Days Gone By - stories from the past

The Breaking Point for the Native-Americans

The following is an Excerpt from ALABAMA FOOTPRINTS: Confrontation –
(Excerpt continued below)


The Breaking Point

The hunting grounds of the Creeks once stretched across Georgia; but by treaties, first with Georgia and then with the United States, the bounds had been narrowed until in 1800 they were the Tennessee river, the western half of Georgia, and the Mississippi. Territory.

Benjamin Hawkins presided as agent for the United States over the Native Americans at the time. He had been appointed in 1796, and following the policy of the Government, he had taught the Native Americans how to plow and sow, raise crops, spin cotton, and even persuaded them to adopt a sort of national organization for the purpose of preserving peace and enforcing law.

Map of Indian Lands 1802 (Library of Congress)

In 1800, many of the Native Americans in what would become Alabama, dwelt in villages and owned farms, cattle, slaves, and knew the use of many implements of agriculture. Most of these villages, perhaps two-thirds of them, belonged to the Upper Creeks and were scattered along the banks of the Coosa and Tallapoosa rivers in the heart of what is now Alabama. The Lower Creek towns were on the Chattahoochee.

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Hawkins had established a strong connection with the Native Americans and felt secure that they would never take up the tomahawk and give serious trouble. He knew the visit of Tecumseh had greatly excited the young warriors and that the prophets in the villages were busy teaching the young men in the villages war songs and dances of the Indians of the Great Lakes, but the old chiefs were peaceful and vigilant. No one was more surprised than Hawkins when he heard that the whole Upper Creek country was rising for war.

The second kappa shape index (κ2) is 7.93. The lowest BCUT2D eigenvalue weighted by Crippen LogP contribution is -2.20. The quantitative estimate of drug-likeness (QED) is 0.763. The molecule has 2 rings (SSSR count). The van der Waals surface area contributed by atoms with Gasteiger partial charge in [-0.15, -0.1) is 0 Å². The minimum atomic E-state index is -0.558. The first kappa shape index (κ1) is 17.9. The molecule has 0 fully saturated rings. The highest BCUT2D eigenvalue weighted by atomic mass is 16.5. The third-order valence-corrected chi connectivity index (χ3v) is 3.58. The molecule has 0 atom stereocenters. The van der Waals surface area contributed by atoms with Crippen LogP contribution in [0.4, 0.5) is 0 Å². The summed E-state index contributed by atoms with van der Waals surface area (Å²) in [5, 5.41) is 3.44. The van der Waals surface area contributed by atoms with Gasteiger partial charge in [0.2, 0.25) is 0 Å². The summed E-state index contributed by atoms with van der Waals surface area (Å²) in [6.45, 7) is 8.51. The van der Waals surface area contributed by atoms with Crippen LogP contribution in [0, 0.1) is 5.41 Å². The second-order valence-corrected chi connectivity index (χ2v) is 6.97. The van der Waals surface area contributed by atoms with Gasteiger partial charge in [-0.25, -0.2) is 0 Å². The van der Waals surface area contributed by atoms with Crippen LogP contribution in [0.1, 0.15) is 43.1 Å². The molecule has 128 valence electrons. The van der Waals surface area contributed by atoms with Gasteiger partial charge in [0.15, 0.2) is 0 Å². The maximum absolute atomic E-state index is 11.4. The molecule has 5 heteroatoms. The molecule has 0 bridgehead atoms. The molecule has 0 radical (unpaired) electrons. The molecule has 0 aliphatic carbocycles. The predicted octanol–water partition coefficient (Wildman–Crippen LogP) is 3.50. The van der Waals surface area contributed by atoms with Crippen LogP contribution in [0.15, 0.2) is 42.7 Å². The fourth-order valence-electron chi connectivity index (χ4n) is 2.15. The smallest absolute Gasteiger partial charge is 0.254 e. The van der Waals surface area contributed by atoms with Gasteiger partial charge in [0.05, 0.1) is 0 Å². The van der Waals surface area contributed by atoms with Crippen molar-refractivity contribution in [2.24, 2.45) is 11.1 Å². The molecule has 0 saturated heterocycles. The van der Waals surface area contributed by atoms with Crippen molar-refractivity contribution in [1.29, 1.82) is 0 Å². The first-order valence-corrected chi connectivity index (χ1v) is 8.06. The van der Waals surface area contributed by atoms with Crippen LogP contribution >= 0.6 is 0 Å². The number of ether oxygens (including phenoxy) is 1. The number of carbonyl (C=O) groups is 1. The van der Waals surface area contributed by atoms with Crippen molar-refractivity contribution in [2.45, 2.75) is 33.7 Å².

According to John Bach McMaster, the following series of events led to their war plans. The first began shortly after Tecumseh’s visit.

In 1812, the Creek Nation dispatched a half dozen Indians on a mission to the Chickasaws. Little Warrior, a headman of a town called Wewocan, led the mission. Having delivered their “talk”, they should have returned back to the Creek Nation in present day Alabama, but Little Warrior took them northward and joined Tecumseh at Malden. They were present at the massacre at the river Raisin, also known as the Battle of Frenchtown on January 18, 1813.